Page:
Stephen’s mother is instinctively repelled by the changeling at her breast: something not recognizable as a daughter, even in infancy. Lady Anna tries to be a good mother, but she must continually wrestle with her anger at something amiss when she notices the growing child’s resemblance to her father. The “lady of Morton,” who reminds the village peasants of the Virgin Mary, can’t understand her own child, who seems both cursed and blessed beyond ordinary parental expectations.

Ironically, Anna has passed a certain “Celtic” sensitivity to Stephen, who is in some sense a half-breed as well as a bundle of contradictions:

“ . . her mother had looked at her curiously, gravely, puzzled by this creature who seemed all contradictions - at one moment so hard, at another so gentle. . . even Anna had been stirred, as her child had been stirred, by the breath of the meadowsweet under the hedges; for in this they were one, the mother and daughter, having each in her veins the warm Celtic blood that takes note of such things.”

Stephen can no more ignore the “Celtic blood” which makes her emotionally receptive to the natural world than she could choose to become feminine. When Stephen, an excellent rider, is given her own horse, the animal and the owner form a feudal bond partly because of their shared Irish “wildness:”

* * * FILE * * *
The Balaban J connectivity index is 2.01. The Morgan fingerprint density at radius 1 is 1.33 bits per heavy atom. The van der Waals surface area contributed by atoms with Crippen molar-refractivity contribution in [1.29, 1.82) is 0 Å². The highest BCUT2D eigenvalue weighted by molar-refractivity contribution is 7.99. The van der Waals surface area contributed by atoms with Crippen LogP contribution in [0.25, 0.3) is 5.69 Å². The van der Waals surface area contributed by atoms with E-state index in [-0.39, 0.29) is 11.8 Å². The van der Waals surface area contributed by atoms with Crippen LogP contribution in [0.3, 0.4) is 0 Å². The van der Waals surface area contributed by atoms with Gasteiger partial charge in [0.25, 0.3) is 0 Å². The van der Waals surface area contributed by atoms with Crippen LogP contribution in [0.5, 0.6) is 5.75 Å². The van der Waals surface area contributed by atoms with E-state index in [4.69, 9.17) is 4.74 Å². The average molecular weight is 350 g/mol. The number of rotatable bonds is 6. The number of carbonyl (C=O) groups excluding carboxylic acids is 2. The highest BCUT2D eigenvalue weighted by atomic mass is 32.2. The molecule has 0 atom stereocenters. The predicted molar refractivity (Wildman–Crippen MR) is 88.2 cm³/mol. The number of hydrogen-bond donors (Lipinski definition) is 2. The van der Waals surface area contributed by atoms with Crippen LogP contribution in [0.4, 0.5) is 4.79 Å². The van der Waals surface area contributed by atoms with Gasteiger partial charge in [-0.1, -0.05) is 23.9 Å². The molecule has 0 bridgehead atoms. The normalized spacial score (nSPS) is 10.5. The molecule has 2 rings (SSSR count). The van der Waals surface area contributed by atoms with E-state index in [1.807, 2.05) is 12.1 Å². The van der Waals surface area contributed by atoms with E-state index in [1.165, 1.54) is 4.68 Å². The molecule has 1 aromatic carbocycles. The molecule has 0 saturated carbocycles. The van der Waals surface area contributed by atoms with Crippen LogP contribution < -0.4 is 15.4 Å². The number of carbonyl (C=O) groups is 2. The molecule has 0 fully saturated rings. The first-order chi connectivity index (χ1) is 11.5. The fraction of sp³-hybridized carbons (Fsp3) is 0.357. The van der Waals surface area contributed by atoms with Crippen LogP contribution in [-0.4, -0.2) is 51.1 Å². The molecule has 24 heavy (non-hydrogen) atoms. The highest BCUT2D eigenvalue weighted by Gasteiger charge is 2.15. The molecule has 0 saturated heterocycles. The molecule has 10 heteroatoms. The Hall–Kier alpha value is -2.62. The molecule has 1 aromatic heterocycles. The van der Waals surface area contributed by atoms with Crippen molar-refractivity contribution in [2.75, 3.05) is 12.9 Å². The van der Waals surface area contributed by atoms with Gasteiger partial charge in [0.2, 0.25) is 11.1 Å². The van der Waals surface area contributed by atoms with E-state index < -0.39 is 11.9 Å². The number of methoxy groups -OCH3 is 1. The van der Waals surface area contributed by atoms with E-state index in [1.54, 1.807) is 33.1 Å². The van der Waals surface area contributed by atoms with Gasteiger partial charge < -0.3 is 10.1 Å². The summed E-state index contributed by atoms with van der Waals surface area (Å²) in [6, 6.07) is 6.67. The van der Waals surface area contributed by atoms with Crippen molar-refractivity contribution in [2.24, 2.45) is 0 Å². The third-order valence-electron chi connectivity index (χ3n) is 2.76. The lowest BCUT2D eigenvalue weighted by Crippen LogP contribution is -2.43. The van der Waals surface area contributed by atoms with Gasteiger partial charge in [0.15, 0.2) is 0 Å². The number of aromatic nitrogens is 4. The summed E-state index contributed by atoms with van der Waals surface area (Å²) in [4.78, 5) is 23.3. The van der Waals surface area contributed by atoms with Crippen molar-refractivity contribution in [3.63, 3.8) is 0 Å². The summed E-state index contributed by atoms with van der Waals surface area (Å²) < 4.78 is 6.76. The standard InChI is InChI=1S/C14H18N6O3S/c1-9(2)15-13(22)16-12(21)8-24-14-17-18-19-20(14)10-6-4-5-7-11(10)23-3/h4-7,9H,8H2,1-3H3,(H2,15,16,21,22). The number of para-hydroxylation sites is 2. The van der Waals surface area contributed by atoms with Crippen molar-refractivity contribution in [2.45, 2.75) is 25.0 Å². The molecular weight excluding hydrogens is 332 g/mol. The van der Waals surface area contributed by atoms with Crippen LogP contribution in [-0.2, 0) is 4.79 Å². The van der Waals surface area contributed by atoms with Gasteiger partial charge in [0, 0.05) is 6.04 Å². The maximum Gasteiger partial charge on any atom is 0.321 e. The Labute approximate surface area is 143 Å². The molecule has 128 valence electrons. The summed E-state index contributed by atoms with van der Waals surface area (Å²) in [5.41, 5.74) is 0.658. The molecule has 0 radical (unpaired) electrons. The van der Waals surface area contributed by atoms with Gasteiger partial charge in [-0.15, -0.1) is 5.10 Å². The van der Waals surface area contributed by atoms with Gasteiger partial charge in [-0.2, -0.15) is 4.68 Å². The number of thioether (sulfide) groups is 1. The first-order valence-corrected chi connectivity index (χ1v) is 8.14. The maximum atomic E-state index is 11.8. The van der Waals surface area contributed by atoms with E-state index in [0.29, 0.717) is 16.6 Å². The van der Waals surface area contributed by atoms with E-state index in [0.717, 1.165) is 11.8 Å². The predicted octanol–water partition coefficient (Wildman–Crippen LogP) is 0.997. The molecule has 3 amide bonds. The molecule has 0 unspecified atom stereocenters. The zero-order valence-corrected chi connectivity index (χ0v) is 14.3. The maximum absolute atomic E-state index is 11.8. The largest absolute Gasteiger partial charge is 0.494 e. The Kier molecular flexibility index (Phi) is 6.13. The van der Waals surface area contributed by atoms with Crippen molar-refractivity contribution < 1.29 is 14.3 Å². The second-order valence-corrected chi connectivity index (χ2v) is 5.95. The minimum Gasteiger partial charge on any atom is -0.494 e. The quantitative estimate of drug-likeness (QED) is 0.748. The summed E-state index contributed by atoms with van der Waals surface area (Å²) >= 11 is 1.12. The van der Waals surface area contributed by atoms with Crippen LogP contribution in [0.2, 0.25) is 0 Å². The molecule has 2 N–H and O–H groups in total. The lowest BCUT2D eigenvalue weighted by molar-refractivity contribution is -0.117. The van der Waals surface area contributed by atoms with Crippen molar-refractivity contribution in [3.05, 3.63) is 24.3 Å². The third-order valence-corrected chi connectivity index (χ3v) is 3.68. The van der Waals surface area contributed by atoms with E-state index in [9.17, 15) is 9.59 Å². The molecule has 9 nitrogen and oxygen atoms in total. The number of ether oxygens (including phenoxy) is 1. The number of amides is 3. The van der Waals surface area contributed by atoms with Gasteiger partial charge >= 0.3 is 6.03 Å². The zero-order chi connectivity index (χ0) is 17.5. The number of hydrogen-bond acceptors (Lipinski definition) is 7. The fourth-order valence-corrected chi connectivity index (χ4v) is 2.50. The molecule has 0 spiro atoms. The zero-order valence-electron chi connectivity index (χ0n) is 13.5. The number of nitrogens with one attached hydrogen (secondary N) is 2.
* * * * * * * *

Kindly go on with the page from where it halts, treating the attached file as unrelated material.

“. . . his eyes were as soft as an Irish morning, and his courage was as bright as an Irish sunrise, and his heart was as young as the wild heart of Ireland, but devoted and loyal and eager for service, and his name was sweet on the tongue as you spoke it - being Raftery, after the poet. Stephen loved Raftery and Raftery loved Stephen.”

The identification of Stephen and her horse with young Irish wildness and poetry suggests both unstoppable creativity and persecution on various levels.